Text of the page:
In our recent quarterly video we argued that there is far less slack in the economy than the Fed seems to think. This is the first recovery since World War II where the output gap has narrowed because of downward revisions to potential GDP growth. The revisions to the potential GDP growth are largely a function of a steadily declining labor participation rate. Yesterday we learned that the economy grew at a 4% annualized rate in the second quarter, and today we learned that the employment cost index rose at a 3% annualized rate in the second quarter (chart below).
Combining these two pieces of data suggest that:
1) The economy grew faster than potential in the second quarter, thus sending labor costs higher, and
2) The participation rate has not stopped falling, and
3) The output gap is much closer to zero than the official estimates suggest.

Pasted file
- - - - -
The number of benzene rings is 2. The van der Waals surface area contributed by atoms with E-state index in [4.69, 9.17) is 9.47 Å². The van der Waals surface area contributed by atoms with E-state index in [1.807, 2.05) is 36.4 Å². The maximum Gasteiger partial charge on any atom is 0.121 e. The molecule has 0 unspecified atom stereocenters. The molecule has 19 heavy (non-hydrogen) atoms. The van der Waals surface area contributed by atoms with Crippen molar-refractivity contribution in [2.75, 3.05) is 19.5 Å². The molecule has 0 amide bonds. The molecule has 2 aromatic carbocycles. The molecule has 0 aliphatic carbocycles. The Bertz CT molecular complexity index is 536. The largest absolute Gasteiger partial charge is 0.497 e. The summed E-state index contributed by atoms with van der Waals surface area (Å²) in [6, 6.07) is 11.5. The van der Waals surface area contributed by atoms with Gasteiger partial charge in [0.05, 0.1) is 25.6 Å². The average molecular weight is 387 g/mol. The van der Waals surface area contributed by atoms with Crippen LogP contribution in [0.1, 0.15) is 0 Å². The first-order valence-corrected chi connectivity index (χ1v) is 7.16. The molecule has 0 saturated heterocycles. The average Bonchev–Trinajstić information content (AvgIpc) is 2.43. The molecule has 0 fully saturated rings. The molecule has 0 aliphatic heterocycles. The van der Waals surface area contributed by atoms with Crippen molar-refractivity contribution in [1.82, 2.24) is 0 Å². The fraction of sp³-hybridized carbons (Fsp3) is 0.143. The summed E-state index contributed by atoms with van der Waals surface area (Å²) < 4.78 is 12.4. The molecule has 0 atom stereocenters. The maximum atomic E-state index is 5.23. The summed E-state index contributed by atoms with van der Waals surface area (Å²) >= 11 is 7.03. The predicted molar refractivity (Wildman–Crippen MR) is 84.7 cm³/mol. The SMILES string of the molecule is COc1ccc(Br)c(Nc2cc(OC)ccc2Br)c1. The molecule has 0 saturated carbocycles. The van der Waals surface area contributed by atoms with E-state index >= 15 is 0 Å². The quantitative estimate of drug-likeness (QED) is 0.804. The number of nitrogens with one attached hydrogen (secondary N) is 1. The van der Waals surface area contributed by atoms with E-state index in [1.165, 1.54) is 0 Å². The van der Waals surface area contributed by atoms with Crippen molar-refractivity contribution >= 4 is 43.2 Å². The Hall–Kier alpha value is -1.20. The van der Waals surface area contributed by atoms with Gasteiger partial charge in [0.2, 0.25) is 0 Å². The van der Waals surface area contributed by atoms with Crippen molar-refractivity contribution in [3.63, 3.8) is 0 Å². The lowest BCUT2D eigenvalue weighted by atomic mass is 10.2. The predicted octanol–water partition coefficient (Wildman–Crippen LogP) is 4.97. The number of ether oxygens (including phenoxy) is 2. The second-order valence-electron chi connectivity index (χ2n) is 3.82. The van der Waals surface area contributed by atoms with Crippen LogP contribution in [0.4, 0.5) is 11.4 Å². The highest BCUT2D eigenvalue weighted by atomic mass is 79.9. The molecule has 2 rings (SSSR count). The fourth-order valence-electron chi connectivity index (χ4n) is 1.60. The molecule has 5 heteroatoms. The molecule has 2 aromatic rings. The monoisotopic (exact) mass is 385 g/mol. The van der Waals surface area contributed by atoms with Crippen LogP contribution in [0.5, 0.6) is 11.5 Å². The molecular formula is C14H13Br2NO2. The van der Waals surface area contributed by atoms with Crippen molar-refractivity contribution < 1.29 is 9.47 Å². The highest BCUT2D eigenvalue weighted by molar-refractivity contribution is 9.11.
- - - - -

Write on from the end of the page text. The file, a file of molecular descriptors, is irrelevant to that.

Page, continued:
The second and third points are important because Janet Yellen is engaging in a big gamble that a cyclically improving economy will elicit a supply side response, thus depressing the early signs of cost-push inflation. Today's ECI would seem to challenge the hypothesis that there remains a huge amount of slack in the labor markets.
If Yellen is wrong and the falling participation rate is a structural phenomenon, then the Fed will be forced to begin tightening monetary policy with the economy languishing at a 2% growth rate. Perhaps this scenario of the recovery running out of track is what sent stocks 2% lower today and volatility surging by almost 30%. This puts a huge amount of weight on the participation rate component of tomorrow's labor market report. If the participation continued to fall, it will be hard to ignore the appearance that the Fed is making a big mistake and may have to jerk the reins sooner than is currently expected.